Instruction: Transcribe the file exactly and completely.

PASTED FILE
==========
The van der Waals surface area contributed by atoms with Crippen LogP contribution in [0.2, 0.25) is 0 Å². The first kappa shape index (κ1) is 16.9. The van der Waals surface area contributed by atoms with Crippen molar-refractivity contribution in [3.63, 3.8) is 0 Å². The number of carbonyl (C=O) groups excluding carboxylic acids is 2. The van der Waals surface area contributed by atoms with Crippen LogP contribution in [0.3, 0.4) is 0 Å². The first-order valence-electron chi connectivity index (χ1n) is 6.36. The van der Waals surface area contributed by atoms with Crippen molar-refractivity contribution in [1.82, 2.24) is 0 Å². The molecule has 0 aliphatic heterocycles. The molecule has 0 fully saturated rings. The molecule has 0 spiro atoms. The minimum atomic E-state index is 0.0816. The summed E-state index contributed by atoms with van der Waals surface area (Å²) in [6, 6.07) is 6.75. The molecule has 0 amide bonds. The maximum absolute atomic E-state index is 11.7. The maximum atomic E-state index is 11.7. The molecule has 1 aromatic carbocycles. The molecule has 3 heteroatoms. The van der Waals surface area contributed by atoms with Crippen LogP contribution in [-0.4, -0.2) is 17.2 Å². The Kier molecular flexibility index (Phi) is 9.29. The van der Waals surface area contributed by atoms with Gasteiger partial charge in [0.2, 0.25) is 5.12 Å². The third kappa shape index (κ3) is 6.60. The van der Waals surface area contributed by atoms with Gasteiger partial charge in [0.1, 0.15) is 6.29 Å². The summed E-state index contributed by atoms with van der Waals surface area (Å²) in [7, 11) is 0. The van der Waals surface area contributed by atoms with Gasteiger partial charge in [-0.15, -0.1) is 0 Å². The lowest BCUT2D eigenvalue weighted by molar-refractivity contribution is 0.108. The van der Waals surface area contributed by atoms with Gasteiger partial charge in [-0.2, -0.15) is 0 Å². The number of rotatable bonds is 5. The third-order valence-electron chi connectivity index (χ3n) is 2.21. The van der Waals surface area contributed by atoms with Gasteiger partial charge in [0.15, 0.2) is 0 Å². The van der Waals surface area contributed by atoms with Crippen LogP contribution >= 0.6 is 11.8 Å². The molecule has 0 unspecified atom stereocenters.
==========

The van der Waals surface area contributed by atoms with Crippen LogP contribution in [0.2, 0.25) is 0 Å². The first kappa shape index (κ1) is 16.9. The van der Waals surface area contributed by atoms with Crippen molar-refractivity contribution in [3.63, 3.8) is 0 Å². The number of carbonyl (C=O) groups excluding carboxylic acids is 2. The van der Waals surface area contributed by atoms with Crippen LogP contribution in [0.3, 0.4) is 0 Å². The first-order valence-electron chi connectivity index (χ1n) is 6.36. The van der Waals surface area contributed by atoms with Crippen molar-refractivity contribution in [1.82, 2.24) is 0 Å². The molecule has 0 aliphatic heterocycles. The molecule has 0 fully saturated rings. The molecule has 0 spiro atoms. The minimum atomic E-state index is 0.0816. The summed E-state index contributed by atoms with van der Waals surface area (Å²) in [6, 6.07) is 6.75. The molecule has 0 amide bonds. The maximum absolute atomic E-state index is 11.7. The maximum atomic E-state index is 11.7. The molecule has 1 aromatic carbocycles. The molecule has 3 heteroatoms. The van der Waals surface area contributed by atoms with Crippen LogP contribution in [-0.4, -0.2) is 17.2 Å². The Kier molecular flexibility index (Phi) is 9.29. The van der Waals surface area contributed by atoms with Gasteiger partial charge in [0.2, 0.25) is 5.12 Å². The third kappa shape index (κ3) is 6.60. The van der Waals surface area contributed by atoms with Gasteiger partial charge in [0.1, 0.15) is 6.29 Å². The summed E-state index contributed by atoms with van der Waals surface area (Å²) in [7, 11) is 0. The van der Waals surface area contributed by atoms with Gasteiger partial charge in [-0.15, -0.1) is 0 Å². The lowest BCUT2D eigenvalue weighted by molar-refractivity contribution is 0.108. The van der Waals surface area contributed by atoms with Gasteiger partial charge in [-0.2, -0.15) is 0 Å². The number of rotatable bonds is 5. The third-order valence-electron chi connectivity index (χ3n) is 2.21. The van der Waals surface area contributed by atoms with Gasteiger partial charge in [0.15, 0.2) is 0 Å². The van der Waals surface area contributed by atoms with Crippen LogP contribution >= 0.6 is 11.8 Å². The molecule has 0 unspecified atom stereocenters.